Occupants prepare to depart the Renaissance Place senior living apartments in the aftermath of Hurricane Ida on September 3, 2021, in New Orleans, Louisiana.
© 2021 Matt Slocum/AP Images
Hurricane Ida made landfall in the southern US state of Louisiana last week, leaving thousands of people displaced and millions without power or access to other resources. Among those most at risk during the storm and in its aftermath have been people with disabilities and older people.
The Office of the United Nations High Commissioner for Human Rights has found that people with disabilities and older people are often among those most adversely affected in emergencies, and at the same time are among those least likely to have access to emergency support.
“I couldn’t get out of the apartment,” one woman in Louisiana told Human Rights Watch. “I was so scared, trapped with water rushing in.” She wears leg braces and uses crutches to walk. When the flooding began, she called the police. But they were unable to get to her because of the severity of the storm. Eventually, a friend helped her get to a hospital. “I have nothing,” she said, “not even dry clothes.”
Her story is unfortunately not unique. Similar cases were reported in New York. And for three days after the storm hit, a hotline run by the Partnership for Inclusive Disaster Strategies, a disability-led nonprofit focused on equal access to emergency services, received over 130 hurricane-related requests for assistance from people with disabilities in Louisiana. Requests included evacuation assistance and access to power to charge wheelchairs and hearing devices.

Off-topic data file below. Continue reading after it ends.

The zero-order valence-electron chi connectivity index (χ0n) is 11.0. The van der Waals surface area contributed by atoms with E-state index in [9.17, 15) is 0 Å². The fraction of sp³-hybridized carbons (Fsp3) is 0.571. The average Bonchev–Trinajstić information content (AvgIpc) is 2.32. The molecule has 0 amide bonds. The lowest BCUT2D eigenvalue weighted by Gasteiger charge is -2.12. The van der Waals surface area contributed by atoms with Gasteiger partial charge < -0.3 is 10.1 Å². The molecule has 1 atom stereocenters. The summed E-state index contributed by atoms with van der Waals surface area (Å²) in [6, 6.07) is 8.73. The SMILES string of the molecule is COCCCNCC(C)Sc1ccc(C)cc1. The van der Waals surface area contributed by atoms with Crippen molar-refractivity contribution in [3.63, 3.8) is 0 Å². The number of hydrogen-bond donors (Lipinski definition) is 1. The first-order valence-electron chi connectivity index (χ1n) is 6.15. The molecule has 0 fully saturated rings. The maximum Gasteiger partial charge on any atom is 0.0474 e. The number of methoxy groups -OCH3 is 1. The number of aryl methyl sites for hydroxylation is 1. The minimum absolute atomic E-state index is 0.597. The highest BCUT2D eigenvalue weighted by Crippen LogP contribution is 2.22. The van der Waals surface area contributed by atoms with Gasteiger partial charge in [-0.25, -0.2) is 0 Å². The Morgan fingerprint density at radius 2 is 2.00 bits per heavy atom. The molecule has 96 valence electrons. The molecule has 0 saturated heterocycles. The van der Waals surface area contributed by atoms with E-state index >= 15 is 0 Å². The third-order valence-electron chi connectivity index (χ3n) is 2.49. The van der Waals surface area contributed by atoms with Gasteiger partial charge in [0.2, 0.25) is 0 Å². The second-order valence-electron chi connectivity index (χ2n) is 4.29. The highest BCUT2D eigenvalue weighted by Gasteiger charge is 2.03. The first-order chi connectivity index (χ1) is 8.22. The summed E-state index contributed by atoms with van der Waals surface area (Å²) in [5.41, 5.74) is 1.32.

Older people are also at risk. In Independence, Louisiana, seven nursing home patients died after being evacuated to a warehouse along with 843 other older people from seven nursing homes. At least three of the deaths were storm-related.
Storms like Hurricane Ida and other extreme weather events are becoming more intense due to climate change. For example, research has shown that climate change contributed substantially to the intensity of Hurricane Harvey in 2017 and Hurricane Florence in 2018. The threat of predictable climate disasters will continue to intensify if governments don’t take action to mitigate climate change by drastically reducing the greenhouse gas emissions driving it.
But even if governments act swiftly, the consequences of climate change will continue to impact people globally, disproportionately affecting marginalized groups. To ensure the needs of at-risk populations, including people with disabilities and older people, are adequately addressed, governments should give these groups the opportunity to meaningfully participate in and lead on disaster risk management planning and climate-related decision making. With the Atlantic hurricane season yet to reach its peak, the timing could not be more urgent.